> Boarding Actions --- up to 18 crew translates to a fair sized boarding party that can overtake a small civilian freighter crew easily enough, or even a militia scout crew if the pirates were bold enough. Additional crew members w/KH skills can be utilized to commandeer the newly acquired ship, barring that the pirates' hold is large enough to carry the swag home.

> Evading Pursuit --- the craft has above average performance, much like the original host craft presented in Dramune Run. This also makes it equally useful when chasing prey.

> Additional Firepower --- in addition to the pair of turrets, the heavy fighter adds another level of lethal combat to the mix. Even if the freighter is feigning distress, the fighter can be launched at any time to assist in the disabling procedures.

> Support --- such a ship can linger in the background for any pirate fleet maneuvers (re: pirate grade warships) and can even pursue any wounded stragglers if the occassion presents itself. Once the warships disable their intended craft, the freighter can move in to assist with boarding and plundering not to mention the aforementioned hold to carry any large amounts of swag back home.
I'm not overly fond of Zeb's Guide...nor do I have any qualms stating why. Tongue out

My SF website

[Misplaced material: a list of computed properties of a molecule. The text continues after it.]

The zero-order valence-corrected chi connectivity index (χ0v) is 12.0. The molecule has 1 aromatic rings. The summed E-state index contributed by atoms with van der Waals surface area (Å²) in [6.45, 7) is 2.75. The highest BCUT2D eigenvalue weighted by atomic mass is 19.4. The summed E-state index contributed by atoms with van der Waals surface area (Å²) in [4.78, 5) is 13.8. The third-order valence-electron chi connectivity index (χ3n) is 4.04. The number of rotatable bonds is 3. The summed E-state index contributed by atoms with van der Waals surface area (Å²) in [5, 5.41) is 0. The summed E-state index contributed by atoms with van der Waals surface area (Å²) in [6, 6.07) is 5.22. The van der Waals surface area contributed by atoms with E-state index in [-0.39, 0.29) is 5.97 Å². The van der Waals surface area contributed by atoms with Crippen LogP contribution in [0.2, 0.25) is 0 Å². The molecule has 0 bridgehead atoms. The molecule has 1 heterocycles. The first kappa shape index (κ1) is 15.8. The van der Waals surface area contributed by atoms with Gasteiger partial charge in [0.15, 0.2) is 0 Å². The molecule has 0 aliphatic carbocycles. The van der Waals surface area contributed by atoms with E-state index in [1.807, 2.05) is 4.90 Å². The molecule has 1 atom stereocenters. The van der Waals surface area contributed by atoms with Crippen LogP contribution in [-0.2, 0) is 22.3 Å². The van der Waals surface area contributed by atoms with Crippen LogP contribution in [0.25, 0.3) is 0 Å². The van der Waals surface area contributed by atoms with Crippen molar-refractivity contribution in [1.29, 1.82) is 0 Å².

JCab747's picture
May 28, 2016 - 5:35pm
Shadow Shack wrote:
Back to pirate owned civilian craft, here is a pirate freighter which I utilized in my reverse Volturnus trilogy game...

Joe Cabadas

Bluddworth's picture
May 31, 2016 - 6:23am
I like the idea of doing a some of the adventures from the pirate's perspective.  However to avoid any conflcits with the timeline or the lore, the adventures will take place on the peremeter of the historic events.  

My first will have the charaters starting on a pirate frigate that is acting as a support / resupply vessel for the pirates on Volturnus, for example.  This character group's actions will not cross the path of the character group or the specific pirate group who's story is being told in the official module.  

This method of "parallel events" is something that is done often with IPs that have an established history and lore in cases where the fan base would lose their minds over any deviation from that lore or timeline.  If you have played Lord of the Rings Online, you'll know what I mean.

Shadow Shack's picture
Shadow Shack
May 31, 2016 - 6:47am
I ran a parallel adventure right here in the SF.us game room using the Clarion Royal Marines militia as the basis of the game. Characters served aboard the SMS Falcon and ran a set of missions that coincide with the module. For example, they were dispatched to investigate the Dark Shadow but were called off for another mission while the Osprey was dispatched to the Shadow. They even had a run in with Garlus Tylappar & the Gullwind that precedes the Dramune Run module...the synopsis of that can be seen in the current issue of the Frontier Explorer. ;)
I'm not overly fond of Zeb's Guide...nor do I have any qualms stating why. Tongue out

My SF website

Tchklinxa's picture
June 1, 2016 - 11:39am
I am thinking of adding SE rules on how close to a star a ship leave void space... as the tech improves in that game the closer to a star ships can exist void.

I am slao thinking of working on some other ideas... 
 "Never fire a laser at a mirror."